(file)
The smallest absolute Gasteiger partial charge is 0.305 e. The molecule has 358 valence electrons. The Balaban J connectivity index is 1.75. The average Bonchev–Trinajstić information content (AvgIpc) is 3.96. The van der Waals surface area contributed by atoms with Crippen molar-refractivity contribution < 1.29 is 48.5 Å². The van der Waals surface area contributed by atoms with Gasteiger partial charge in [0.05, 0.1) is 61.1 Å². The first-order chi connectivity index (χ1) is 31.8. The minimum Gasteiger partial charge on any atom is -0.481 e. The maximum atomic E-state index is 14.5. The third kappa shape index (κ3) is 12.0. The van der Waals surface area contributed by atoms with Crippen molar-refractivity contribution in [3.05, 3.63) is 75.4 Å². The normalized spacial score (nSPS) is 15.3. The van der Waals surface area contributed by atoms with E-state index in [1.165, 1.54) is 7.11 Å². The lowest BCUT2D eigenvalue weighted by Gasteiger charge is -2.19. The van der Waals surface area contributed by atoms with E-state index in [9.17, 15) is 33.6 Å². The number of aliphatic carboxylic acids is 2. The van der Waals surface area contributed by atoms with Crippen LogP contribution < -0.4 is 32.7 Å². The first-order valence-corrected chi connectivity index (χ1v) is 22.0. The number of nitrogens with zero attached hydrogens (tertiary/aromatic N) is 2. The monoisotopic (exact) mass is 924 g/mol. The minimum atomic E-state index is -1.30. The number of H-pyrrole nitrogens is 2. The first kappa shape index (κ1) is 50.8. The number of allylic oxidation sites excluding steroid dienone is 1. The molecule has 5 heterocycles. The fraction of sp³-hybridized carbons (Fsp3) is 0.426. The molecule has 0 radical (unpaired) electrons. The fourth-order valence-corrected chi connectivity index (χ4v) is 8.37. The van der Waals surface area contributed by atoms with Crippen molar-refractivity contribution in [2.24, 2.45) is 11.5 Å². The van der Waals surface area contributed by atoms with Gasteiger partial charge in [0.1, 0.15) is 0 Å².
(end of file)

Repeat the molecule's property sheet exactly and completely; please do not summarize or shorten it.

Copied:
The smallest absolute Gasteiger partial charge is 0.305 e. The molecule has 358 valence electrons. The Balaban J connectivity index is 1.75. The average Bonchev–Trinajstić information content (AvgIpc) is 3.96. The van der Waals surface area contributed by atoms with Crippen molar-refractivity contribution < 1.29 is 48.5 Å². The van der Waals surface area contributed by atoms with Gasteiger partial charge in [0.05, 0.1) is 61.1 Å². The first-order chi connectivity index (χ1) is 31.8. The minimum Gasteiger partial charge on any atom is -0.481 e. The maximum atomic E-state index is 14.5. The third kappa shape index (κ3) is 12.0. The van der Waals surface area contributed by atoms with Crippen molar-refractivity contribution in [3.05, 3.63) is 75.4 Å². The normalized spacial score (nSPS) is 15.3. The van der Waals surface area contributed by atoms with E-state index in [1.165, 1.54) is 7.11 Å². The lowest BCUT2D eigenvalue weighted by Gasteiger charge is -2.19. The van der Waals surface area contributed by atoms with E-state index in [9.17, 15) is 33.6 Å². The number of aliphatic carboxylic acids is 2. The van der Waals surface area contributed by atoms with Crippen LogP contribution < -0.4 is 32.7 Å². The first-order valence-corrected chi connectivity index (χ1v) is 22.0. The number of nitrogens with zero attached hydrogens (tertiary/aromatic N) is 2. The monoisotopic (exact) mass is 924 g/mol. The minimum atomic E-state index is -1.30. The number of H-pyrrole nitrogens is 2. The first kappa shape index (κ1) is 50.8. The number of allylic oxidation sites excluding steroid dienone is 1. The molecule has 5 heterocycles. The fraction of sp³-hybridized carbons (Fsp3) is 0.426. The molecule has 0 radical (unpaired) electrons. The fourth-order valence-corrected chi connectivity index (χ4v) is 8.37. The van der Waals surface area contributed by atoms with Crippen molar-refractivity contribution in [2.24, 2.45) is 11.5 Å². The van der Waals surface area contributed by atoms with Gasteiger partial charge in [0.1, 0.15) is 0 Å².